Urban Cinefile
"You ripped off my idea, you c***s"  -Priscilla writer/director Stephan Elliott to Steven Spielberg and team about the Spielberg produced film To Wong Foo.
 The World of Film in Australia - on the Internet Updated Tuesday September 15, 2020 

Printable page PRINTABLE PAGE



While boy band Du Jour top the charts, The Pussycats – consisting of Josie (Rachel Leigh Cook), Valerie (Rosario Dawson) and Melody (Tara Reid) – are stuck playing bowling alleys in their hometown of Riverdale. But a cruel accident befalls Du Jour and brings music scout Wyatt Frame (Alan Cumming) to town. Desperately in need of a new band, Wyatt signs them to a deal with Mega Records without even hearing their stuff. Whisked off to the city, they become the centre of a marketing whirlwind, carefully orchestrated by Mega Records’ chief Fiona (Parker Posey). Will fame ruin the girls? Will Josie notice cute local guy Alan M (Gabriel Mann)? Is there a sinister conspiracy going on? Will Melody ever learn to use normal chopsticks?

“Who would have thought that one of the most perceptive teen comedies for years would feature a bunch of young women who started out in Archie comics? This spruced up version of Josie and the Pussycats is to the teen friendship flick what Scream was to the teen horror flick. The film takes great delight in pitilessly skewering the rampant consumerism which seems to dominate teen life. This knowing look at pre-fab bands, plastic music and cross-promotions is deliberately self-referential and a hilarious take on pop culture. Indeed, at the critics’ screening, hardened scribes were laughing out loud at the journey of Josie et al through the shark pool that is the music industry. Perhaps it’s a little too smart for its own good, threatening to alienate its obvious teen appeal. Eventually it runs out of puff, unable to sustain the premise fully and betraying its comic book roots. But while the film is on its game, these Pussycats really purr. Rachel Leigh Cook, Rosario Dawson and Tara Reid seem to have a heap of fun as the band members. They never really get the chance to show their acting chops, though this is hardly the kind of film where that’s called for. All their antics however can’t compare with Alan Cumming and Parker Posey, who camp it up outrageously as the record company bosses. Look out too for Breckin Meyer who has a side-splitting (uncredited) cameo as a member of Du Jour. To its credit, Josie and the Pussycats never takes itself seriously. This is a light fun teen romp – with insight.”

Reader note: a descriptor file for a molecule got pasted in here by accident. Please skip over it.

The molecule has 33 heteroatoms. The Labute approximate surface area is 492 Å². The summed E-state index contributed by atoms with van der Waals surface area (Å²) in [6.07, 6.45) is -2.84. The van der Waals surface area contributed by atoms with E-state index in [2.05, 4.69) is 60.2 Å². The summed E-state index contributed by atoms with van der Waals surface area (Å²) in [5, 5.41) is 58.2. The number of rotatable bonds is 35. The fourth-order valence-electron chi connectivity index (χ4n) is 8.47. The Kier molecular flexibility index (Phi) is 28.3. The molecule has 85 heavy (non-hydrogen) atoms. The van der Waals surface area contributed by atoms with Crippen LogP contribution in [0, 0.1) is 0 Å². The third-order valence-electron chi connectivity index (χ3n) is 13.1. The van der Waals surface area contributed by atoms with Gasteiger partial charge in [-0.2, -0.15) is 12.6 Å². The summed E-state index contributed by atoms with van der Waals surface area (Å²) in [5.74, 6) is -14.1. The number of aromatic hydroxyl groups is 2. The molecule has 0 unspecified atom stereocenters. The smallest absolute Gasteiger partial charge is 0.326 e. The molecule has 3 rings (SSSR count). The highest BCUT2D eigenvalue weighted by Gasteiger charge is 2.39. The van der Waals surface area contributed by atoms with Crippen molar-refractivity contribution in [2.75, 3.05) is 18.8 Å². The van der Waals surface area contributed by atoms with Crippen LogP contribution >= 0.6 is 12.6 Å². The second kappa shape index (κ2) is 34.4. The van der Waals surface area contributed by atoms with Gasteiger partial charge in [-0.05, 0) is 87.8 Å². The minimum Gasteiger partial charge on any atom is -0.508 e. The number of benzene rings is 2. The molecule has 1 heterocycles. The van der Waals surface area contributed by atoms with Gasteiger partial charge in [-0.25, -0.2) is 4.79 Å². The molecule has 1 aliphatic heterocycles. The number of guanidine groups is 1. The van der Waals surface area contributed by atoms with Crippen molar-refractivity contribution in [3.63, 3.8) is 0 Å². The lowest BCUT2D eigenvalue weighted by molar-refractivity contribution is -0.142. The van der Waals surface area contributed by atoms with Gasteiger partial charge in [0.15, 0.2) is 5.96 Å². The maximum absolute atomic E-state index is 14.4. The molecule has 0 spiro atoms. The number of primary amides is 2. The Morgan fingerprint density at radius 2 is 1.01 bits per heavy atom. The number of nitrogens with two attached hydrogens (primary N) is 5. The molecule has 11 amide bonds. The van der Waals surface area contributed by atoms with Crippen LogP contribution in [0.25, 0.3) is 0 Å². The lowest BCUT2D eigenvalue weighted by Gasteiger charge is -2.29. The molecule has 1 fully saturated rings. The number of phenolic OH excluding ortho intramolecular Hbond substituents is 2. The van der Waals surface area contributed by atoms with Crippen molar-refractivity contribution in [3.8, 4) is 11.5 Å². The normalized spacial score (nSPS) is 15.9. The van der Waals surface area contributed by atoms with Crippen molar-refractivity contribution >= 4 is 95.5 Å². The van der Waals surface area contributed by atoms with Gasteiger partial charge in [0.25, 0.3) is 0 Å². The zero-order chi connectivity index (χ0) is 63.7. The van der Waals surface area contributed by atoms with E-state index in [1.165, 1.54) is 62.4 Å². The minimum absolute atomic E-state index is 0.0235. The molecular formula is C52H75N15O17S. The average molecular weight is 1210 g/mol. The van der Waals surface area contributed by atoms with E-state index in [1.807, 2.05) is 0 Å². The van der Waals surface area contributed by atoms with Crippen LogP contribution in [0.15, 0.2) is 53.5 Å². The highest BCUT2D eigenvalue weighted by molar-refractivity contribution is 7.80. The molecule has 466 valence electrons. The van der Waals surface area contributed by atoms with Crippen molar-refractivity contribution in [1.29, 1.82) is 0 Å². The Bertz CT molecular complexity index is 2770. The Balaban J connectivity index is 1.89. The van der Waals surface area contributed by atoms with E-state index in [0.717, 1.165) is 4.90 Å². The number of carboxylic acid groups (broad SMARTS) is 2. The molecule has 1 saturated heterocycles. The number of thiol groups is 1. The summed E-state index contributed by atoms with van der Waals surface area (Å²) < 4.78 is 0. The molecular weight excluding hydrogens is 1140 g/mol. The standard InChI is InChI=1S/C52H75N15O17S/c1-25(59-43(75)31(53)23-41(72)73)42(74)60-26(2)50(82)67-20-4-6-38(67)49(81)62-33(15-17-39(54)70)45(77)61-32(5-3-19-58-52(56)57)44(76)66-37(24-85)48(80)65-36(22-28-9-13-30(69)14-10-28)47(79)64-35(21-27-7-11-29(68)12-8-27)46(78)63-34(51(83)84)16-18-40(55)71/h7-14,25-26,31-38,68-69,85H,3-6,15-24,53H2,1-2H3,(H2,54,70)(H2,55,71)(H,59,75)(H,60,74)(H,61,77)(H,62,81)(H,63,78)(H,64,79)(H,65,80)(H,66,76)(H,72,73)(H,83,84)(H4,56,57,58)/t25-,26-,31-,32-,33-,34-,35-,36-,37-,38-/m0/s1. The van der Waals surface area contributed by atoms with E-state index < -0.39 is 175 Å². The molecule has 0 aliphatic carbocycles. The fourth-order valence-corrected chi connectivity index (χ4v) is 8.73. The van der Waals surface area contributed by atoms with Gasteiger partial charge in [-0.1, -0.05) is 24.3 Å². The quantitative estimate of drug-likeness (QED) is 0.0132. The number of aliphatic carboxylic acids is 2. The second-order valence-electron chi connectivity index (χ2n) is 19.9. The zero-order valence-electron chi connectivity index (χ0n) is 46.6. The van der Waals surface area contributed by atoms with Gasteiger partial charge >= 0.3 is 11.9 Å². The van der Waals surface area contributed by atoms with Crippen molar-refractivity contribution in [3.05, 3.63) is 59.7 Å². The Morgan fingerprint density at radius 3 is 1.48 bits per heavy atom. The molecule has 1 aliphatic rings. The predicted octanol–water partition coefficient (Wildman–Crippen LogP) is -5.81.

David Edwards

“Pussycats has a somewhat dubious pedigree. Not the venerable Archie comic strip from which it’s been adapted, but the writer/director partnership of Kaplan and Elfont, a union which gave birth to Can’t Hardly Wait and the screenplay for A Very Brady Sequel. Not exactly a litter of laughs in either case. Fortunately, this effort is a lot better, even if the Kaplan/Elfont penchant for tired and tedious formula is once again glaringly apparent.
As the lead kitten, Rachael Leigh Cook is awfully cute as a sweet young thang with a touch of spunk; and Alan Cumming, as the tosser who thinks he’s the Cat’s Pyjamas, or at least the Pussycats’ Puppeteer, is as fabbo as usual. He seems to have the happy knack of bringing cartoon-like characters to life—just wait for Spy Kids; and he even manages to inject his villains with soft centres that aren’t too schticky. Don’t get too excited by the fact that Babyface is credited with some of the music. Mainly his talents have gone towards ensuring authenticity for the various styles. I do like the fact that the eponymous trio have maintained a currently unfashionable guitar pop sound/image, which is exploited as a theme to parody the fickleness of pop music trends and more particularly the ‘girl bands’ and ‘boy bands’ that currently corner the screaming-teenybopper market. And the cleverest narrative strategy has been to parlay the Svengalis-behind-the pop-phenomena theme into a universal conspiracy plot. All of the music is fun and hummable, although I didn’t notice a genuine hit. Same with the humour; it’s consistently amusing without ever threatening to have us rolling on the floor. On the whole a reasonable outcome for a comic-strip adaptation: colourful, cheerful and completely two-dimensional.”
Brad Green

Email this article

Favourable: 1
Unfavourable: 0
Mixed: 1


CAST: Rachael Leigh Cook, Tara Reid, Rosario Dawson, Alan Cumming, Parker Posey

DIRECTOR: Harry Elfont, Deborah Kaplan

PRODUCER: Tony DeRosa-Grund, Tracey E. Edmonds, Chuck Grimes, Marc E. Platt

SCRIPT: Harry Elfont, Deborah Kaplan, (story) Richard H. Goldwater, Dan DeCarlo, John L. Goldwater (characters)

CINEMATOGRAPHER: Matthew Libatique

EDITOR: Peter Teschner

MUSIC: John Frizzell


RUNNING TIME: 98 minutes



© Urban Cinefile 1997 - 2020